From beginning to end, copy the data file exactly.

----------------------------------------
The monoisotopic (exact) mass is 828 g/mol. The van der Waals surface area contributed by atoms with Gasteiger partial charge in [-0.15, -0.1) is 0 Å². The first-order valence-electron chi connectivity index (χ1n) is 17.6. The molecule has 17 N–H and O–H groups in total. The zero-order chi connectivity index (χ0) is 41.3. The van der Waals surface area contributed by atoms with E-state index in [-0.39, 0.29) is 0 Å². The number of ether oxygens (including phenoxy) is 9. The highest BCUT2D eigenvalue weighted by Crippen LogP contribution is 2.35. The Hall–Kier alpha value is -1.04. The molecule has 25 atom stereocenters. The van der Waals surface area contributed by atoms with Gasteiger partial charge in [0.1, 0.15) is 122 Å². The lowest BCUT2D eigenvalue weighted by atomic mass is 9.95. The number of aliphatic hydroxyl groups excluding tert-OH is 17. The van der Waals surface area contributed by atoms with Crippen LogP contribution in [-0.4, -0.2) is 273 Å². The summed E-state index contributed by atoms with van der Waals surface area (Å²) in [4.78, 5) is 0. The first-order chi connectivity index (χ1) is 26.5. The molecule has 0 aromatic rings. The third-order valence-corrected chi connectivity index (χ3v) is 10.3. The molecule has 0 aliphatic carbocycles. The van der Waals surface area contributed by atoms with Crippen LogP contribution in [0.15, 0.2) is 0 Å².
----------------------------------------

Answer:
The monoisotopic (exact) mass is 828 g/mol. The van der Waals surface area contributed by atoms with Gasteiger partial charge in [-0.15, -0.1) is 0 Å². The first-order valence-electron chi connectivity index (χ1n) is 17.6. The molecule has 17 N–H and O–H groups in total. The zero-order chi connectivity index (χ0) is 41.3. The van der Waals surface area contributed by atoms with E-state index in [-0.39, 0.29) is 0 Å². The number of ether oxygens (including phenoxy) is 9. The highest BCUT2D eigenvalue weighted by Crippen LogP contribution is 2.35. The Hall–Kier alpha value is -1.04. The molecule has 25 atom stereocenters. The van der Waals surface area contributed by atoms with Gasteiger partial charge in [0.1, 0.15) is 122 Å². The lowest BCUT2D eigenvalue weighted by atomic mass is 9.95. The number of aliphatic hydroxyl groups excluding tert-OH is 17. The van der Waals surface area contributed by atoms with Crippen LogP contribution in [-0.4, -0.2) is 273 Å². The summed E-state index contributed by atoms with van der Waals surface area (Å²) in [4.78, 5) is 0. The first-order chi connectivity index (χ1) is 26.5. The molecule has 0 aromatic rings. The third-order valence-corrected chi connectivity index (χ3v) is 10.3. The molecule has 0 aliphatic carbocycles. The van der Waals surface area contributed by atoms with Crippen LogP contribution in [0.15, 0.2) is 0 Å².